| Diplomacy

Russia continues denials as deadline approaches to destroy nuclear missile

Caravanserai and AFP


Russian Defence Ministry officials show off the 9M729 cruise missile outside Moscow on January 23, 2019, insisting its range does not violate the 1987 Intermediate-Range Nuclear Forces Treaty. [Vasily Maximov/AFP]

Russian Defence Ministry officials show off the 9M729 cruise missile outside Moscow on January 23, 2019, insisting its range does not violate the 1987 Intermediate-Range Nuclear Forces Treaty. [Vasily Maximov/AFP]

Pressure is mounting as only days remain for Russia to comply with the Intermediate-Range Nuclear Forces (INF) Treaty by destroying a cruise missile system that all 29 NATO members say breaches the landmark accord and increases nuclear threat tensions globally.

The United States has given Russia until February 2 to dismantle its SSC-8/9M729 cruise missile system, threatening to withdraw from the 1987 treaty within six months if Moscow does not take action.

Talks between US and Kremlin officials in Geneva last week led nowhere, with the Americans accusing Russia of dishonesty and evasiveness and Moscow calling for more talks.


Russian President Vladimir Putin and Russian Minister of Defence Sergei Shoigu arrive at the Vostok-2018 military drills at Tsugol training ground in Siberia last September 13. The poster reads "Ahead". The Kremlin and NATO are facing off over a Russian missile system that all 29 NATO members say violates the landmark INF Treaty. [Mladen Antonov/AFP]

Russian President Vladimir Putin and Russian Minister of Defence Sergei Shoigu arrive at the Vostok-2018 military drills at Tsugol training ground in Siberia last September 13. The poster reads "Ahead". The Kremlin and NATO are facing off over a Russian missile system that all 29 NATO members say violates the landmark INF Treaty. [Mladen Antonov/AFP]

Russian denials

The Kremlin has repeatedly denied the system contravenes the treaty and, to prove its point, showed off the missile at Patriot Park near the town of Kubinka just outside Moscow on Wednesday (January 23).

Mikhail Matveevsky, Russia's chief of artillery and missile troops, said the missile's maximum range is 480 kilometres. The INF Treaty bans missiles with ranges of 500 to 5,500 kilometres.

"Russia was in compliance and continues to be in strict compliance with the stipulations of the treaty and does not allow any violations," he told foreign media and military officials gathered for the unveiling.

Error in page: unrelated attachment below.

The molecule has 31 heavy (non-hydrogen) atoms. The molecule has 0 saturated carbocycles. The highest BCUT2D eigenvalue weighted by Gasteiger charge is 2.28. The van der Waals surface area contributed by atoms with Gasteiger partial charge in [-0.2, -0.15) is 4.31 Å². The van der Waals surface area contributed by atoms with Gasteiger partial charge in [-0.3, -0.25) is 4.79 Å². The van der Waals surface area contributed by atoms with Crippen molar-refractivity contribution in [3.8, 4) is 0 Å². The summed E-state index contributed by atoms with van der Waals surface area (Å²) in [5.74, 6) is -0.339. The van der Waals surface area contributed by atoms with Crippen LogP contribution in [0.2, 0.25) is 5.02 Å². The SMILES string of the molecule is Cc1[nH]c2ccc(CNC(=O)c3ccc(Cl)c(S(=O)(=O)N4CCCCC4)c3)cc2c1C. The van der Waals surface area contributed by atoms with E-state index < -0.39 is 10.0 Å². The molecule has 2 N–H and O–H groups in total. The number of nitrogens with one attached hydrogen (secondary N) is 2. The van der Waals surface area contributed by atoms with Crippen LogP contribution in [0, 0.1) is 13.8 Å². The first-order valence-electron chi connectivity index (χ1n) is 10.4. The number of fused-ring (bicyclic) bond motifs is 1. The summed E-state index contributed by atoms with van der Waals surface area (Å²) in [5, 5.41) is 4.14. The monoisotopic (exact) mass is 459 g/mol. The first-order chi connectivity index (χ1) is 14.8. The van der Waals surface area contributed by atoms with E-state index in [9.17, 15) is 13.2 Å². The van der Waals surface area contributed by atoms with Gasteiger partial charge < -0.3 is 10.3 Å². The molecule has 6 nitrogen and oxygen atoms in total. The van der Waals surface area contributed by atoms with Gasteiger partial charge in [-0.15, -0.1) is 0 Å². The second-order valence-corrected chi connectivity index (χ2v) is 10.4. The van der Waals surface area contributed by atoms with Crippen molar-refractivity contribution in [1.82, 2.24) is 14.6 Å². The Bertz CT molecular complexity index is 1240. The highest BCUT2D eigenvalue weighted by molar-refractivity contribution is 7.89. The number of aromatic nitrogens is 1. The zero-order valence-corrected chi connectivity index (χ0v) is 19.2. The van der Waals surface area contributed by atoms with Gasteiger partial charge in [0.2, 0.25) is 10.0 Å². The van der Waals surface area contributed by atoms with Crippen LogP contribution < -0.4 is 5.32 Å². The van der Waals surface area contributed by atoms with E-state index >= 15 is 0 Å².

Russia said 21 foreign military officials were in attendance at the briefing, though none from any NATO country.

Washington has said a "static display" of the missiles would not be satisfactory, because it would not show whether they breach the treaty.

"Russia must verifiably destroy all SSC-8 missiles, launchers and associated equipment in order to come back into compliance with the INF Treaty," US Ambassador to the Conference on Disarmament Robert Wood said Monday (January 21).

"Unfortunately, the United States increasingly finds that Russia cannot be trusted to comply with its arms control obligations and that its coercive and malign actions around the globe have increased tensions," he said.

Russian President Vladimir Putin has warned of a new arms race if the INF Treaty collapses, saying Europe would be its main victim.

Putin has made no secret of his facetious approach towards nuclear security.

NATO, Russian officials meet

The INF Treaty will be on the agenda for the Friday (January 25) meeting of the NATO-Russia Council in Brussels.

German Foreign Minister Heiko Maas used a visit to Moscow on January 18 to spell out the alliance's view that it was up to Russia to save the treaty by dismantling the missile system.

"Like other NATO members, we believe that there is a missile violating this treaty and it should be destroyed in a verifiable manner to get back to the implementation of this agreement," Maas told reporters.

Washington has raised concerns about the missile system with the Russians at least 30 times over the past five years, according to officials.

In December the United States took the unusual step of publishing extensive details of the evidence it has shown Moscow to prove the missiles breach the treaty.

Moscow continues to deny the claims and has made several counter-accusations against the US.

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